Review by Vipul Murarka
Edited by: Divyajyot Joshi
The English version of Homo Deus was released a few weeks back. Thanks to netgalley
I was given the free copy of the book to review the same.
After having thoroughly enjoyed
earlier this year, I was all the more excited to read Homo Deus. While in Sapiens, the author explored on how humans evolved and reached to the point where we are at the moment, this book is about what is there in store for humans in future.
The book has raised some really interesting points. While I had read in some articles that the next era will be about artificial intelligence and biotechnology, those articles just gave me a taste of how these two technologies will shape our future. Homo Deus, however, takes this to another level altogether. Harari, a marvellous author, explains each of his theories with examples of latest scientific experiments. He is a brilliant story teller who connects the dots of how the technologies of today can affect our day-to-day instances of tomorrow.
The book begins with how the priorities of humans have changed over the course of time. Famine, plague and war were always on the top of the list. But at the dawn of this new millennium, these have become the least of our concerns. Now we are dealing with the problems of overeating and famine is slowly being replaced by excessive eating lifestyle problems. The author acknowledges the fact that although there are people dying from hunger in many countries, but more people are now suffering from overeating and excessive consumption. As always, Harari backs this claim with the example “In 2014, more than 2.1 billion people were overweight compared to 850 million who suffered from malnutrition” or “in 2010, famine and malnutrition combined killed about 1 million whereas obesity alone killed 3 million”.
He also explores the philosophical angle to the causes in this book. Earlier whenever there was a famine or something bad happened, people used to blame the Gods. After Scientific revolution, this changed and nearly everything has been given a reason. This is the second part of the book and this is where I disliked the book most. Harari has given too much importance to the philosophical angle for this book, at time making the read quite boring for a person like me who doesn’t prefer philosophy. I was just waiting for the second part of the book to get over and something better to begin in the third part (I had also considered leaving the book in between because of this but my love for this author made me continue).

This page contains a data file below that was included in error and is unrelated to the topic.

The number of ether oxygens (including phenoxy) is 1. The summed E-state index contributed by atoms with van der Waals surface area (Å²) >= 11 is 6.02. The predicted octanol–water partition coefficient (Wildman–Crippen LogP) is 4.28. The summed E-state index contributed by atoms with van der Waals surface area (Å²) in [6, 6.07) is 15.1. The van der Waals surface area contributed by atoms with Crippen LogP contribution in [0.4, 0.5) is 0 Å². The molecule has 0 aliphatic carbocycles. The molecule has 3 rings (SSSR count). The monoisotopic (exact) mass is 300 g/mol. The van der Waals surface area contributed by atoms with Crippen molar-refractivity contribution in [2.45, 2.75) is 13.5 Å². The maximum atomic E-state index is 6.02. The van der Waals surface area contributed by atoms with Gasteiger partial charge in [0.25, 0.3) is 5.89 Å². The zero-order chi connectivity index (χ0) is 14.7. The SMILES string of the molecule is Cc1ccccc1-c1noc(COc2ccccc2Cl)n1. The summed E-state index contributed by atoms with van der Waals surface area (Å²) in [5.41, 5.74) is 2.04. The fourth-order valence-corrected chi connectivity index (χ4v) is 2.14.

The third part is where you get to read what you expect out of Harari, predicting future by citing examples and explaining through stories. One of the future possibilities that he explores is a new religion that would take humanity by storm and this neo-religion has been termed as Dataism. Harari has devoted one full chapter (the last one) on how data would affect the lives of humans and can actually make humans irrelevant like humans have made the animals and other species irrelevant. Since humans do not have the capacity to gather, process and understand large amount of data being generated every minute of our lives today, we will need the help of algorithms which would eventually make the humans irrelevant. While this may still be a far-fletched idea, the possibility is still there and that’s what Harari has explained wonderfully.
Human nature, he explains, is thus bound to get transformed since intelligence is being uncoupled from consciousness. We may not be building machines that have feelings, but we have already built machines which probably predict our mood and feelings better than we do. For example, Facebook and Google can easily predict what we are going through while we may not be even aware of. Harari has read the evolution differently (and probably correctly) that human beings too are algorithms (one will have to read the book in order to understand this phenomenon).
This is an intelligent thought-provoking book with amazing insights. It leaves you with loads to ponder upon. The only bit that I disliked in this otherwise marvellous book was that it delved way too much into philosophy rather than giving scientific examples of what’s going on today.
All in all, however, it is a must read for those who enjoy Harari. There is one doubt I wish to profess, readers who pick this book up without having read Yuval Harari’s Sapiens, I am not sure you will enjoy it as much as you would have, if you had read Sapiens before commencing this one.
Rating for the book: 3.5 out of 5
Vipul Murarka likes to learn something new every time he picks up a book. He has done BSc (Hons) in Plant Biotechnology from University of Nottingham after which he has done MBA in Marketing from School Of Inspired Leadership. Right now he resides in Myanmar doing business in agriculture.